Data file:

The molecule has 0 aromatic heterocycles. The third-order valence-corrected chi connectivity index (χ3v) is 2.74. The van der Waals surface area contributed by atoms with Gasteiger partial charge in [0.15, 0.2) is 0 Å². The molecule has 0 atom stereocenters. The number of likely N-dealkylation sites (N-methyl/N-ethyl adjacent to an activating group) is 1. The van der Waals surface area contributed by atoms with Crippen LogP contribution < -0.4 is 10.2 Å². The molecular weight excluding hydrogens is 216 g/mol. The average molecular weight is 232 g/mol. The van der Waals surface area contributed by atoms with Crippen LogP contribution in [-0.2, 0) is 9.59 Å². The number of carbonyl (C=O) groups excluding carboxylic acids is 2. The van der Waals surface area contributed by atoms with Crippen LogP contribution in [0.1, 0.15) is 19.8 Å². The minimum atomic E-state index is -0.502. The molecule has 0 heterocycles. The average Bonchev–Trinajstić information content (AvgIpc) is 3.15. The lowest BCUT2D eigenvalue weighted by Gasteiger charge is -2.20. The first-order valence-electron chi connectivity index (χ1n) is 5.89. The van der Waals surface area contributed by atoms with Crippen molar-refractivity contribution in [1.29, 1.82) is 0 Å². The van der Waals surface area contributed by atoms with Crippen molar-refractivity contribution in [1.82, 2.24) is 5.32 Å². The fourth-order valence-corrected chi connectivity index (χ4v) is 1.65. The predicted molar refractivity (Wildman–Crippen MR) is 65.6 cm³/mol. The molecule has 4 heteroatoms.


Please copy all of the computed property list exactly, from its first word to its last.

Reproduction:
The molecule has 0 aromatic heterocycles. The third-order valence-corrected chi connectivity index (χ3v) is 2.74. The van der Waals surface area contributed by atoms with Gasteiger partial charge in [0.15, 0.2) is 0 Å². The molecule has 0 atom stereocenters. The number of likely N-dealkylation sites (N-methyl/N-ethyl adjacent to an activating group) is 1. The van der Waals surface area contributed by atoms with Crippen LogP contribution < -0.4 is 10.2 Å². The molecular weight excluding hydrogens is 216 g/mol. The average molecular weight is 232 g/mol. The van der Waals surface area contributed by atoms with Crippen LogP contribution in [-0.2, 0) is 9.59 Å². The number of carbonyl (C=O) groups excluding carboxylic acids is 2. The van der Waals surface area contributed by atoms with Crippen LogP contribution in [0.1, 0.15) is 19.8 Å². The minimum atomic E-state index is -0.502. The molecule has 0 heterocycles. The average Bonchev–Trinajstić information content (AvgIpc) is 3.15. The lowest BCUT2D eigenvalue weighted by Gasteiger charge is -2.20. The first-order valence-electron chi connectivity index (χ1n) is 5.89. The van der Waals surface area contributed by atoms with Crippen molar-refractivity contribution in [1.29, 1.82) is 0 Å². The van der Waals surface area contributed by atoms with Crippen molar-refractivity contribution in [1.82, 2.24) is 5.32 Å². The fourth-order valence-corrected chi connectivity index (χ4v) is 1.65. The predicted molar refractivity (Wildman–Crippen MR) is 65.6 cm³/mol. The molecule has 4 heteroatoms.